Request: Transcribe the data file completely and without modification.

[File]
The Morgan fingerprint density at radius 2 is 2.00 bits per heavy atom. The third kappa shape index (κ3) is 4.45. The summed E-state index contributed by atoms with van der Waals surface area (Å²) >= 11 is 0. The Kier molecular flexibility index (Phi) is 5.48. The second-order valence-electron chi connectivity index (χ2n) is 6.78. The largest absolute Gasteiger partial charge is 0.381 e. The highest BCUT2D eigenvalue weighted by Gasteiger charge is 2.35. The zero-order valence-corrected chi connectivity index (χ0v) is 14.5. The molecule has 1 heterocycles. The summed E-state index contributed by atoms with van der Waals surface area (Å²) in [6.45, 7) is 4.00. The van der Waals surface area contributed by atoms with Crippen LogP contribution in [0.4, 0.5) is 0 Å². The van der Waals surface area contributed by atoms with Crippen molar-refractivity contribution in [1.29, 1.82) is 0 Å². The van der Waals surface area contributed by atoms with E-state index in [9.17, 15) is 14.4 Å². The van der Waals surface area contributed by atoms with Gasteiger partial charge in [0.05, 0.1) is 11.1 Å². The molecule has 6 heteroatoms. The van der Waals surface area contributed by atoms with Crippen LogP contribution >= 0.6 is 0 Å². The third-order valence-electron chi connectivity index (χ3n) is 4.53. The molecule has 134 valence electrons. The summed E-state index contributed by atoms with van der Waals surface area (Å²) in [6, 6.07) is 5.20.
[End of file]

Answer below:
The Morgan fingerprint density at radius 2 is 2.00 bits per heavy atom. The third kappa shape index (κ3) is 4.45. The summed E-state index contributed by atoms with van der Waals surface area (Å²) >= 11 is 0. The Kier molecular flexibility index (Phi) is 5.48. The second-order valence-electron chi connectivity index (χ2n) is 6.78. The largest absolute Gasteiger partial charge is 0.381 e. The highest BCUT2D eigenvalue weighted by Gasteiger charge is 2.35. The zero-order valence-corrected chi connectivity index (χ0v) is 14.5. The molecule has 1 heterocycles. The summed E-state index contributed by atoms with van der Waals surface area (Å²) in [6.45, 7) is 4.00. The van der Waals surface area contributed by atoms with Crippen LogP contribution in [0.4, 0.5) is 0 Å². The van der Waals surface area contributed by atoms with Crippen molar-refractivity contribution in [1.29, 1.82) is 0 Å². The van der Waals surface area contributed by atoms with E-state index in [9.17, 15) is 14.4 Å². The van der Waals surface area contributed by atoms with Gasteiger partial charge in [0.05, 0.1) is 11.1 Å². The molecule has 6 heteroatoms. The van der Waals surface area contributed by atoms with Crippen LogP contribution >= 0.6 is 0 Å². The third-order valence-electron chi connectivity index (χ3n) is 4.53. The molecule has 134 valence electrons. The summed E-state index contributed by atoms with van der Waals surface area (Å²) in [6, 6.07) is 5.20.